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Remember that Army commercial from the '80s?

No, not "Be All That You Can Be" -- we always figured that was aimed at the underachievers.

You know, the one with the smiling First Sergeant (he deserved an Oscar for that) and the cheerful teenage paratrooper, with the voiceover saying, "The Army. We do more before 9AM than most people do all day."

Well, when I retired, I planned to slow down a bit. And I *did*.

Now, I only do more before 10AM than most people do all day.

Without busting OPSEC, here's how one of my days usually goes...

Up before dawn to chow, followed by...

...a leisurely stroll to work with a mixed bag of contractors and uniformed types, mostly Air Force, some Marines, some Soldiers -- from the US, Canada, New Zealand, France, Croatia, Mongolia, Germany, Portugual, the UK, the Czech Republic, the Netherlands, Spain, Italy, Greece, Finland, Norway, and Turkey. The Ukrainians I walk with are fellow contractors.

By the time I get to the "office," most of the uniformed types have split off, and it's too early for the Afghan GIs to start work, so us contractors have the view to ourselves.

That mountain's only 11,000 feet high. You can't see the one behind it that's 15,500 feet high, cuz the baby is blocking it from our line-of-sight, and we're at 5,880 feet right here.

Eat your heart out, Denver.

Now, that's what we see on a clear day. But with winter's arrival, everyone is busily burning anything combustible, trying to stay warm.

So, sometimes the view is still spectacular--

--but it's pretty murky on most days.

Aha -- noticed the Mi-35, did ya? Here's a side view for ya.

And sometimes Mama Gaia lets the clouds conspire with the smoke/haze/murk to produce--

--which makes for really lousy weather to do this in.

Sort of makes you wish some Novelist-cum-Rocket-Scientist would come up with a signature means of controlling the weather -- or at least ameliorating it.

So, that's pretty much my day -- up 'til 7AM, anyway...


C'mon, Bill! Admit it! You love it, don't you?  You get to hang out with kindred souls, and y'all assure each other about what cool folks y'all are, and mention (in passing) how sorry you guys feel for us poor mundanes.

Geez, Jtg, project much?

Actually, the conversation either centers on the job or on what the brown gravy in the DFAC will taste like tonight -- mint jelly or week-old flounder...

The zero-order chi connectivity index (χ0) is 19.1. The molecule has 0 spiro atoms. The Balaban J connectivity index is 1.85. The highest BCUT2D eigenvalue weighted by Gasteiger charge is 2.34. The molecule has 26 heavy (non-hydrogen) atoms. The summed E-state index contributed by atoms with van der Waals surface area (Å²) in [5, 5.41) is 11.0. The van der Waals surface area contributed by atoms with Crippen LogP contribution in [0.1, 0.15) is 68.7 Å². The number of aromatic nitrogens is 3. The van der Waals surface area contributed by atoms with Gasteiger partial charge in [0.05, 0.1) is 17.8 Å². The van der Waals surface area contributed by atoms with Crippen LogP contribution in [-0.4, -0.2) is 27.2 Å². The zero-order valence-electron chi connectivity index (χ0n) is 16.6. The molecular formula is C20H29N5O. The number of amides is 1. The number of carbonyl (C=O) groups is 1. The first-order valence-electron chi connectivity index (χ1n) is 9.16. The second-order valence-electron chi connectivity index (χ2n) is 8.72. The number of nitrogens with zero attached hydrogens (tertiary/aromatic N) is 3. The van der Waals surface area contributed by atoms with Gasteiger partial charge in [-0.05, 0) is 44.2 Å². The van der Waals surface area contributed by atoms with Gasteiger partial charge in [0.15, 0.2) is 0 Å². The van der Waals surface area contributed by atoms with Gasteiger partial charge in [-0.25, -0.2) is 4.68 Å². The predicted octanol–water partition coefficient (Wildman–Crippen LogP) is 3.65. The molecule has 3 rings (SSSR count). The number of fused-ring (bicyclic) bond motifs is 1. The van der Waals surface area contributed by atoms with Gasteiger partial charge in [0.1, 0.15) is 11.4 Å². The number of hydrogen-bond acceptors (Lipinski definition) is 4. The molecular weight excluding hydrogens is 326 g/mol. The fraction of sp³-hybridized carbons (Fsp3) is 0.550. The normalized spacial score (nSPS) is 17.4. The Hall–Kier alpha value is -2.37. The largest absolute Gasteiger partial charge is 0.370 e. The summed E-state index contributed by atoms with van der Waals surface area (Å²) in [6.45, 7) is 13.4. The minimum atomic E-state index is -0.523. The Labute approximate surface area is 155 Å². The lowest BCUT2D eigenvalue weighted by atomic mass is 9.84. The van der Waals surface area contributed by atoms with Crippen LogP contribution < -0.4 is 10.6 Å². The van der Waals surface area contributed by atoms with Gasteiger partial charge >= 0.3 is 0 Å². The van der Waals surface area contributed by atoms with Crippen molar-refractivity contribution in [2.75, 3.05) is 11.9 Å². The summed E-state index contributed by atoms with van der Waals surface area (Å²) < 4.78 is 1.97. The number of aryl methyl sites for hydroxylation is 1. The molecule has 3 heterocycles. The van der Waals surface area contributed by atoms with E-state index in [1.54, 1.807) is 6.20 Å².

Put a wood boiler in for a nice couple last week, there son was leaving for the Stan to fly one of those two rotor thingies for the second time. Enjoyed the conversation about sling loads and mountains that were REAL close to the rotors! Be safe Jake!

But when are we gonna get SNOW, Bill? Actually that would probably make your job harder.

I just want to make snowmen and put them out on the road outside the camp for the MRAPs to run over. Simple mind, simple pleasures...

A new song, "Frosty, the Suicide Snowman!"

Geez, the *look* the gate guard gave me the other day -- you'd think he'd never seen anybody walk up to a clearing barrel and clear a banana before...
You told him it was a semi-automatic double-action revolver banana, didn't you?

 I thought that was a Mi-24 rather than a 35. I don't know the difference, other than 11. Probably not much better than a Hind.

Noticed what looked like a couple of L-39s. That a toy I'd like to have to park next to my Hughes 500.
Mi-35 is the export version of the Mi-24. There's some minor difference in the weapons systems, and the ASE isn't the latest and greatest, but I know guys who have flown both, and they like the beast.

Don't believe everything you read in a Clancy novel about aircraft and capabilities -- either ours or former Sov. I howled when I read some of the action scenes in The Bear and The Dragon.
You told him it was a semi-automatic double-action revolver banana, didn't you?

He'd never have believed me -- no lanyard.

In one of the Private Murphy strips the author has his character making fun of war movies and wishing he could get one of those "infinity clips."

I found "Bear And The Dragon" at a used bookstore on one of the super cheap racks they role out front to the sidewalk. It was OK as a novel, but some of the scenes are howlers.

I knew Ivan liked "monkey models" for export, but didn't know they gave the export model of the Hind a different designation.

My reference to "no better" was a reference back to a comment you made about the Mi-24 vs the Ka-50 in response to my comment. I'm guessing that as a fire support platform the Hind is a good machine. I get the impression that it's a fairly heavy machine and probably not as maneuverable as either the Cobra or Apache. Perhaps a bit harder to shoot down.
Russians built things designed to do specific jobs -- the Hind's job was to be a rotary-wing tank killer *and* an assault helicopter capable of suppressing an LZ on its way in to insert troops. The Apache was designed to destroy Soviet armor on the North German Plain and still be nimble enough to jump to multiple firing positions. The Cobra was designed simply to kick ass.

If aircraft were boxers, the Hind would be Jake LaMotta, the Apache would be Mohammed Ali, and the Cobra would be Joe Louis.